In the Covid-19 Economy, You Can Have a Kid or a Job. You Can’t Have Both.

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This article takes a deep dive into the real struggle that working parents are having trying to keep the family financially afloat while also taking charge of their childrens’ education. It brings up a lot of deep-rooted issues that I hadn’t even thought of before, and it shows a raw first-person perspective of just how exhausted, overwhelmed, and upset working parents are. This issue goes a bit beyond the online learning of children, but to me it is one of the most perplexing and saddening ‘side-effects’ of the pandemic. Whatever approach I end up taking to address the issues surrounding online schooling, it must start with the assumption that the child won’t have a parent or caregiver to hold their hand throughout the school day.

This can further apply to certain children who would perform much better in online/homeschooling, but the parents lack the financial capability to have someone at home with them to make that possible.

Perelman, Deb. “In the Covid-19 Economy, You Can Have a Kid or a Job. You Can’t Have Both.” The New York Times, 8 July 2020, https://www.nytimes.com/2020/07/02/business/covid-economy-parents-kids-career-homeschooling.html.

“…my children will be able to physically attend school one out of every three weeks. At the same time, many adults. . . are supposed to be back at work as the economy re-opens. . . Let me say the quiet part loud: In the Covid-19 economy, you’re allowed only a kid or a job.

“I resent articles that view the struggle of working parents this year as an emotional concern. We are not burned out because life is hard this year. We are burned out because we are being rolled over by the wheels of an economy that has bafflingly declared working parents inessential.”

Part-time teachers, full-time parents

“For context, let me tell you how the last few months have been for my family. . .

” . . . my husband was put on furlough. He took over home schooling and basically everything else as I became the sole breadwinner, trying to work as hard as I could, at every hour. Last week, he was fully laid off.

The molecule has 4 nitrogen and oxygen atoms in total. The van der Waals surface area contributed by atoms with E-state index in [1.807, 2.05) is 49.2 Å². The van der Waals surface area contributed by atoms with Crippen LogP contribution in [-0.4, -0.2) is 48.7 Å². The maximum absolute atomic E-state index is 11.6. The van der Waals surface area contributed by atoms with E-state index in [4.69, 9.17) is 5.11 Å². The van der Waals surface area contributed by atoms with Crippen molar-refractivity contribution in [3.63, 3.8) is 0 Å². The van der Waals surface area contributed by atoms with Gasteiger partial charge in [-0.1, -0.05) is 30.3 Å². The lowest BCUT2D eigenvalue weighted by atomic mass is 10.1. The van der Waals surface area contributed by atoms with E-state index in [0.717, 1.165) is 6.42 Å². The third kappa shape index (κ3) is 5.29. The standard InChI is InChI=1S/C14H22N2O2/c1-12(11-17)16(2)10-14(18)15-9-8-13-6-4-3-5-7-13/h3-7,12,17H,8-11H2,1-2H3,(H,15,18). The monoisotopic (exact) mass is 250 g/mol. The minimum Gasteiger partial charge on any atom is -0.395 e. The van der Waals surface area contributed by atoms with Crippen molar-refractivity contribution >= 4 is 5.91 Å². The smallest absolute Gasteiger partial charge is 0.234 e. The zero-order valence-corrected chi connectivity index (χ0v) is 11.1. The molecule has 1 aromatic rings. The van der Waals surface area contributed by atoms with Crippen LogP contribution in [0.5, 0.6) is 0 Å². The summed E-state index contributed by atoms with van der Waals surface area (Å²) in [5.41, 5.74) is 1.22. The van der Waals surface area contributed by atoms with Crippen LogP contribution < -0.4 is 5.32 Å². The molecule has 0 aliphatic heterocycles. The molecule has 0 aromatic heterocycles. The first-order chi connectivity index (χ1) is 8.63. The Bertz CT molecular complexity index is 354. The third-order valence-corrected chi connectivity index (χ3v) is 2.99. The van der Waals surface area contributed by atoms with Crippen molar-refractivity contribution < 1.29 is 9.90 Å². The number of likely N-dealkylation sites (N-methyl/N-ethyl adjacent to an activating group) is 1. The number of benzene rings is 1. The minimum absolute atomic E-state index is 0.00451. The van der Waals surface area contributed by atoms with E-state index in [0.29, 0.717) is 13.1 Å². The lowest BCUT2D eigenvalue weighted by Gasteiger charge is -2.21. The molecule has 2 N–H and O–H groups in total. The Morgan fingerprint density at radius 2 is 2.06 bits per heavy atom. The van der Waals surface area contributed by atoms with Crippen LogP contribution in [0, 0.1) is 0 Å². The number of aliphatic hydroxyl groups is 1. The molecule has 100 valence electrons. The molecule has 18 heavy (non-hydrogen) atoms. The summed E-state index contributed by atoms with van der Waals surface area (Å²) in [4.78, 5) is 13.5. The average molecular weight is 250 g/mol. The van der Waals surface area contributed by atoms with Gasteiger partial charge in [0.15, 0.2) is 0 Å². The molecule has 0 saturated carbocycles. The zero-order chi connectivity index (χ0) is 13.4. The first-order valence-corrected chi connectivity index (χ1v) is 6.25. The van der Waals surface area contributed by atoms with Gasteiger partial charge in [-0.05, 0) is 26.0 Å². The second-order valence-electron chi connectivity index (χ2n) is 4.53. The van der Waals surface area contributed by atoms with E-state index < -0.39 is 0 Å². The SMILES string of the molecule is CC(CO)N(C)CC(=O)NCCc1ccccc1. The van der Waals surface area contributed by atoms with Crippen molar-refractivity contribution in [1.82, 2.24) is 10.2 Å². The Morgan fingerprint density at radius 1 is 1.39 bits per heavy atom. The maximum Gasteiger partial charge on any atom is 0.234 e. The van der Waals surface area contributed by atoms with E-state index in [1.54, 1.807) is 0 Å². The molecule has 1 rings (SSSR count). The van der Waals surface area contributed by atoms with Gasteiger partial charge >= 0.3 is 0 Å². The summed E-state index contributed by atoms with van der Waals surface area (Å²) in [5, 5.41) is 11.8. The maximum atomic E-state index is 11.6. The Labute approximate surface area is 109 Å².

“Despite our own financial strain, we’ve continued to pay the nanny who used to help shuttle the kids around while we worked, even though she hasn’t worked for us since March. Even if we asked for her help in home schooling our children this fall, who would do so for her school-age children? When will my husband be able to look for work? How can he go back to work if there’s no one to watch the kids? . . .

“And I speak from a position of significant privilege. We were, until recently, a two-income family with savings . . . There are so many ways that the situation we’ve been thrust into, in which businesses are planning to reopen without any conversation about the repercussions on families with school-age children, is even more untenable for others.”

“The long-term losses for professional adults will be incalculable, too, and will disproportionately affect mothers. Working mothers all over the country feel that they’re being pushed out of the labor force or into part-time jobs as their responsibilities at home have increased tenfold.”

“Teachers are supposed to teach in the classroom full-time but simultaneously manage remote learning? Even in non-pandemic times, teachers would tell you that they already work unpaid overtime on nights and weekends, just planning and grading. Where, exactly, will the extra hours come from? For teachers with their own school-age children, the situation isn’t just untenable, it’s impossible.”

The Weathy Win. Again.

“But after nearly four months since the lockdowns began — four months of working all hours, at remarkable stress levels, while our children have gone without play dates and playgrounds and all of the other stimuli that help them thrive — most parents have been shocked to find that state governments don’t have any creative or even plausible solutions.

“For parents who cannot simply sort it out, our national response feels more like a dystopian novel where only the wealthy get to limit their exposure and survive the pandemic unscathed. Allowing workplaces to reopen while schools, camps and day cares remain closed tells a generation of working parents that it’s fine if they lose their jobs, insurance and livelihoods in the process. It’s outrageous, and I fear if we don’t make the loudest amount of noise possible over this, we will be erased from the economy.”